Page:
How Much Involvement Should The Marketing Team Have In Web Design?

How Much Involvement Should The Marketing Team Have In Web Design?

If you’re a business owner or marketer you will inevitably be involved in getting a new website off the ground, whether it’s a brand new website or a reskin, but you’ll be right to ask how much involvement the marketing team should have in the web design and development process.

For most businesses, the website design process is big and requires a team of people to be put in place to get it across the line. Your marketing team should be a part of this team and maybe the lead part of the web design process but that’s not necessarily the case.

Marketing teams are essential in almost every industry. They help businesses to meet the requirements of customers whilst focusing on maximising the profits of a business. But marketing teams have a great deal of variation in their makeup.

In addition to understanding the wants and desires of your businesses customers, the marketing team will also regularly engage in a number of techniques and methodologies to advance the creativity of the output of the business, as well as devising new ways to communicate with customers and potential customers. These qualities make marketers ideal members of the web design team. But generally, marketers don’t have a complete overview of everything happening in a business and so there are numerous other members of staff who should take part in the process.

Web designs are a core part of a business’ ability to swiftly and directly deliver the business’ messages to their customers and potential customers. There are some exceptions, but on the whole, this marketing focus does tend to suggest that the marketing team should take a lead role in the development and design stage.

Of course, there aren’t a lot of marketers with the skillset to design and build a website that would be suitable for a modern corporation. There may be a design and development team within your business, especially if your business provides a tech solution, however, for most businesses it’s necessary to engage a web design agency.

Even if you’ve got an IT team and a product design team you might want to consider bringing in a web design company or a UX consultancy to help with the design and build. Most IT functions are good at what they do, managing and maintaining hardware and systems, but building a website to modern standards won’t be their forte, especially if it’s something the business only does once every few years. In addition, whilst your design team might be fantastic at designing a product, maybe even fantastic at designing user interfaces, you’ll probably find their skills fall short when it comes to modern web design.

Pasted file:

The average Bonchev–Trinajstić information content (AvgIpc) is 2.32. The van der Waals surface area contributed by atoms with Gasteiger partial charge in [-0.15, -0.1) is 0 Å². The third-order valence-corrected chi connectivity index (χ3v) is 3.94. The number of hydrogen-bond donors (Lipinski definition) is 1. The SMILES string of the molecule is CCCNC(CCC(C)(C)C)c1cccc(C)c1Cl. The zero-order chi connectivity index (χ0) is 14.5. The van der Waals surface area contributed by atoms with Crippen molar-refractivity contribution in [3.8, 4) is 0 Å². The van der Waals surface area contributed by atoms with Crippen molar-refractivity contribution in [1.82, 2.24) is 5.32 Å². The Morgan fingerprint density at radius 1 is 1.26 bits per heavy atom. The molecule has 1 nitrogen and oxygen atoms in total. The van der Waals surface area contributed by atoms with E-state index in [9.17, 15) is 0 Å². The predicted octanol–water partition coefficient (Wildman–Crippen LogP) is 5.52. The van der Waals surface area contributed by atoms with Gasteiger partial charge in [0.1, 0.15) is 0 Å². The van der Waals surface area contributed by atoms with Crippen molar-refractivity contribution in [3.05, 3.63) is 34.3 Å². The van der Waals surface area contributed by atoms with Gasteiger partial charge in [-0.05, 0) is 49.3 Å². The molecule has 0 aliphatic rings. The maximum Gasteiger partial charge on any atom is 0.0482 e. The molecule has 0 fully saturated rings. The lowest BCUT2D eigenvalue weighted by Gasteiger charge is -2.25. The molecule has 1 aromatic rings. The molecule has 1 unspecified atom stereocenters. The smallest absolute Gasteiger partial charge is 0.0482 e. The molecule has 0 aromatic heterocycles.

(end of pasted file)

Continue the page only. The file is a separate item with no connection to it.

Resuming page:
Due to the nature of marketing, you’ll probably find one of your marketing team has great project management skills and this is the area where the marketing team can best help bring everything together. They should be able to bring their unique insights into the customer and how they react and create a brief and then project manage the delivery, whilst having waypoints in the projects in which important members fo the wider team can be brought in to ensure everything is going on the right direction.

Involving every member of the marketing team might be too much and as building a new website will take weeks and months, it’s generally best to get the team to work on their day to day tasks and scrutinise the development as things progress. There are skills that members of the marketing team will have that can be brought in at various points, for example, your best copywriter needs to be briefed about the most important bits of copy, your best proofreader should be put in charge of quality controlling the copy etc.

So whilst someone from within the marketing team probably should take a lead role you want to get the main stakeholders involved too. These might include the person who has the biggest connection with the brand, this may be a brand manager, CEO or founder; a salesperson who has first-hand contact with customers and understands the objections they’re trying to overcome; a designer, a front end and back end developer, and perhaps other department leaders who feel strongly enough to want to have an influence on the site.

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Simon Dalley is a marketing professional with over 16 years of experience. He is the founder and a director of GrowTraffic.

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